With that in mind, think of the training programs you build - are they bicycles?
- The back wheel is the training you build to establish performance; the kind of training you'd give to newly hired employees who don't know what they're doing.
- The front wheel is the support you give to established employees to continually improve performance.
- The frame that holds the bike together is the training you give to supervisors so the front wheel doesn't fall off.
- The handlebars are the stakeholders who use their vision to steer the bicycle toward business goals.
- The speedometer is continuous evaluation of the training program and its parts; evaluation tells you how your training program is doing. If it's not going as well as you'd like, maybe you need to upgrade some of the parts of your bike, or maintain them better.
The beauty of this bicycle analogy is that it sets up an explanation of "blended learning" perfectly. A blended learning program might use a virtual classroom as the hub of the back wheel. From this hub come the spokes - you might have learners go off to complete some e-learning, watch videos, complete workbooks, or go through simulations before returning to the virtual classroom.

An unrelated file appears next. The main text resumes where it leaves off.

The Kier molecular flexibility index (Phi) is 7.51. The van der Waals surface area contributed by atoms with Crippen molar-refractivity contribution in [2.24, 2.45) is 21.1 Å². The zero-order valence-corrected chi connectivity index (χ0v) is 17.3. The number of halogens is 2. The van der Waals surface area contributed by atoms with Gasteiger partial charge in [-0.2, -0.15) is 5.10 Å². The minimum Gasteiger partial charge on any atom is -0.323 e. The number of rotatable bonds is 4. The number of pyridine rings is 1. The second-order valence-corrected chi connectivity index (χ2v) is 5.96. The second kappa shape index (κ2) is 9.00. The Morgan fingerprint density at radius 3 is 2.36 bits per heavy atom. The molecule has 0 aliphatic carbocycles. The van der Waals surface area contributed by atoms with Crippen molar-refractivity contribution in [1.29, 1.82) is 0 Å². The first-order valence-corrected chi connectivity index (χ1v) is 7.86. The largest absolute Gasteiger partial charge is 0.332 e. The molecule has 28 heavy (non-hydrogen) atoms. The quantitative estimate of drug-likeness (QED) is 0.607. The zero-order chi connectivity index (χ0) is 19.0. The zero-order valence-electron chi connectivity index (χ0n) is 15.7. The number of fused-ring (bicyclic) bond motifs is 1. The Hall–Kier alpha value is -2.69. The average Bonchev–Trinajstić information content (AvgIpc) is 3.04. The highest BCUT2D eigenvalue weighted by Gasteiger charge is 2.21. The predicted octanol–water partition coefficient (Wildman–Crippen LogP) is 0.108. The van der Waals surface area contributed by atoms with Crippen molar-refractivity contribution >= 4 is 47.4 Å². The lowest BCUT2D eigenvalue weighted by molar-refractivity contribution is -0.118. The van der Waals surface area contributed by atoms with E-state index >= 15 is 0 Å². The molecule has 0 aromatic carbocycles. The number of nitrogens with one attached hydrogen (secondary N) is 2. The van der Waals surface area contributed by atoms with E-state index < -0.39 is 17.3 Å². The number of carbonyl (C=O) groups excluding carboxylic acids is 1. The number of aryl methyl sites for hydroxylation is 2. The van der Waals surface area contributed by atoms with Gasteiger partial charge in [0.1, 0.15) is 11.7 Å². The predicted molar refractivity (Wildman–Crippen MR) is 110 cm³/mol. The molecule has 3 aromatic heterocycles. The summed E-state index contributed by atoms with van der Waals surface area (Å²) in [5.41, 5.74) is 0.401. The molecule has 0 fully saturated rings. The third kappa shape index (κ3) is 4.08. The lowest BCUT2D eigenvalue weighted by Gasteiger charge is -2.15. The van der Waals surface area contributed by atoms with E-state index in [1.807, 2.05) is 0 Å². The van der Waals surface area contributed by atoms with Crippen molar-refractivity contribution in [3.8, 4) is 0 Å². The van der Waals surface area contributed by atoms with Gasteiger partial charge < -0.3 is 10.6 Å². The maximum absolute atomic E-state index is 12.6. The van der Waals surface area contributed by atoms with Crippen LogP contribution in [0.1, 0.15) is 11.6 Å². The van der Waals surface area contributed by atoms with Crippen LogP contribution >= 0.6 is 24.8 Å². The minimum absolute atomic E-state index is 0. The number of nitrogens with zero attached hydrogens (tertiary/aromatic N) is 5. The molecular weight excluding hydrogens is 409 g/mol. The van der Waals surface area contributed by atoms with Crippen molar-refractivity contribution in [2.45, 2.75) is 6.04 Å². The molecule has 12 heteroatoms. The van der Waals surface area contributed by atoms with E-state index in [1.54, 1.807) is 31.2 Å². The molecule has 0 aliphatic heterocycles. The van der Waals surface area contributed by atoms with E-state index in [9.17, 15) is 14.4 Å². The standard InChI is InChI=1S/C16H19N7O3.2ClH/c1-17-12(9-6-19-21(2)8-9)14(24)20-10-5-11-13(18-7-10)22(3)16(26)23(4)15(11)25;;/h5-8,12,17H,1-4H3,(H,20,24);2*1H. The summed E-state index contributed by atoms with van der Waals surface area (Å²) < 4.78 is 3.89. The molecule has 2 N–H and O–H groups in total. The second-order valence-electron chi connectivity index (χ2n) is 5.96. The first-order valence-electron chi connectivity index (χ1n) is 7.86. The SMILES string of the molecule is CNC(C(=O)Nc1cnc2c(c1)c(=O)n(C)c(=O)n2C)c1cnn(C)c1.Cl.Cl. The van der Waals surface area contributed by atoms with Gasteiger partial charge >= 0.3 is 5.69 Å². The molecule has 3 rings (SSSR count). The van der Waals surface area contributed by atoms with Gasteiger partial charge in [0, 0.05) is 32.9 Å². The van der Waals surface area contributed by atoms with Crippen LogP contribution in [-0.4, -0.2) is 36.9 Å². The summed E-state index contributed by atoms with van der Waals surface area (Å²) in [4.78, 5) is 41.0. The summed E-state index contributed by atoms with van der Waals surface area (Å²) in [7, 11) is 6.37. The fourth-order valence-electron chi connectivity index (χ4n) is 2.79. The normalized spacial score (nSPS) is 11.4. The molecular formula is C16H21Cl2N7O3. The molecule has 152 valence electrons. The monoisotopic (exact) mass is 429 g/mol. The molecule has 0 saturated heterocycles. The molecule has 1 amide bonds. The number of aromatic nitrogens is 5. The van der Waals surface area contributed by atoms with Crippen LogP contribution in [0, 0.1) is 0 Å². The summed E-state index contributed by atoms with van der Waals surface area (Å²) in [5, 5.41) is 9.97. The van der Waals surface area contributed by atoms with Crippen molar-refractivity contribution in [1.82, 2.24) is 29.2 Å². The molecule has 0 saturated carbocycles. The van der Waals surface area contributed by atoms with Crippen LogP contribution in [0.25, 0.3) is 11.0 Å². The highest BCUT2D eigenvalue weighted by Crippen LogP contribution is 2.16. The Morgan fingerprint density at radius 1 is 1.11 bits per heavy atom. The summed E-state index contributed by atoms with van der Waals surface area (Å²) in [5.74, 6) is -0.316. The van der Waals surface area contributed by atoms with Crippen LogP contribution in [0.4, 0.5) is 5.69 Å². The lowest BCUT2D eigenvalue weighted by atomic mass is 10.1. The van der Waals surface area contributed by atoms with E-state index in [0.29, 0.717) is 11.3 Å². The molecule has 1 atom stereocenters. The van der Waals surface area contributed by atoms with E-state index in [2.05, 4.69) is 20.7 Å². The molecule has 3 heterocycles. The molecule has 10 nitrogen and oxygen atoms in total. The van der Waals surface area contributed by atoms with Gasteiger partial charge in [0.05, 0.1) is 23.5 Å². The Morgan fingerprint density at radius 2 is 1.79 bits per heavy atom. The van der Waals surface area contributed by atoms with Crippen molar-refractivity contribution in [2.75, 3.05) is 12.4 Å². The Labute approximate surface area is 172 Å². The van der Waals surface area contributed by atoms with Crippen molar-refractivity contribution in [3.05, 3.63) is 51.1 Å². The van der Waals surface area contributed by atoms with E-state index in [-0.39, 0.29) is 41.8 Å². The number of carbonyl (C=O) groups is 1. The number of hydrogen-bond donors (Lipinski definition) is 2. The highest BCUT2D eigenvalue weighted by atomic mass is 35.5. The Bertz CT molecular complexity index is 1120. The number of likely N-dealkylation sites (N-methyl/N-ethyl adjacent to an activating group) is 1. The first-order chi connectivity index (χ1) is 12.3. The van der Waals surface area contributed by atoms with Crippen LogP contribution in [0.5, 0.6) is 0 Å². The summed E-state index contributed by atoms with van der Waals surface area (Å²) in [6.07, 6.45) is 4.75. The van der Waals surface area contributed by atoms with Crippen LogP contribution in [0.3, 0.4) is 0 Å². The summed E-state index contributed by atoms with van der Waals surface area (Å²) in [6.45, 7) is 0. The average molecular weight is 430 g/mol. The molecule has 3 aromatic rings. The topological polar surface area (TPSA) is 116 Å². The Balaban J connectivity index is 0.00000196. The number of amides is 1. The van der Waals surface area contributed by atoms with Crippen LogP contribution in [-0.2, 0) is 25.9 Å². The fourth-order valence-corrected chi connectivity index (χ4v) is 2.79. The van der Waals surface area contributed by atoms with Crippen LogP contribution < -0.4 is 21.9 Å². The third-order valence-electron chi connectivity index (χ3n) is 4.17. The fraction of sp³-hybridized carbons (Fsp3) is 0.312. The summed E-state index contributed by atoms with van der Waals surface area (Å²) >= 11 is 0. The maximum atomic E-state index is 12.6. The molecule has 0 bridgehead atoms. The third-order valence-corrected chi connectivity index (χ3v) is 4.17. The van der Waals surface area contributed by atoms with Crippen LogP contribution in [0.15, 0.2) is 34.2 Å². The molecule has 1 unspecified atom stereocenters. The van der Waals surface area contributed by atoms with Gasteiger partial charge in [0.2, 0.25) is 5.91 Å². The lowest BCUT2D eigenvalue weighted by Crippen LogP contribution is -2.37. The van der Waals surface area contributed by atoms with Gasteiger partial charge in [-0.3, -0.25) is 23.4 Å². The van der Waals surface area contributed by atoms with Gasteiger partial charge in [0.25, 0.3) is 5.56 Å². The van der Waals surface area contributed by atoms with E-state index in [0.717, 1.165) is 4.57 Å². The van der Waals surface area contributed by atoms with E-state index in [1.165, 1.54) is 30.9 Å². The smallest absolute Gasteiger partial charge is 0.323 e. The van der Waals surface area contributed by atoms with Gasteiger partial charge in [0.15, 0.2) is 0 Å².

Supervisor training - the frame - uses a variety of media to prepare supervisors to be great coaches, mentors, and technical experts.
The hub of the front wheel is overall performance support - anything that helps people do their jobs better. The spokes are on-the-job-training, coaching, knowledgebases, feedback, performance reviews, up-skilling, job aids, and so on: performance-enhancing "drugs" that are totally legal.
So the question is are you guilty of building just the back wheel or just the front wheel? If so, is it any wonder that your training program crashes; in other words, doesn't influence on-the-job performance in the long run? (Of course, you probably don't know whether the program has crashed - you've only built a wheel, you've ignored the speedometer.)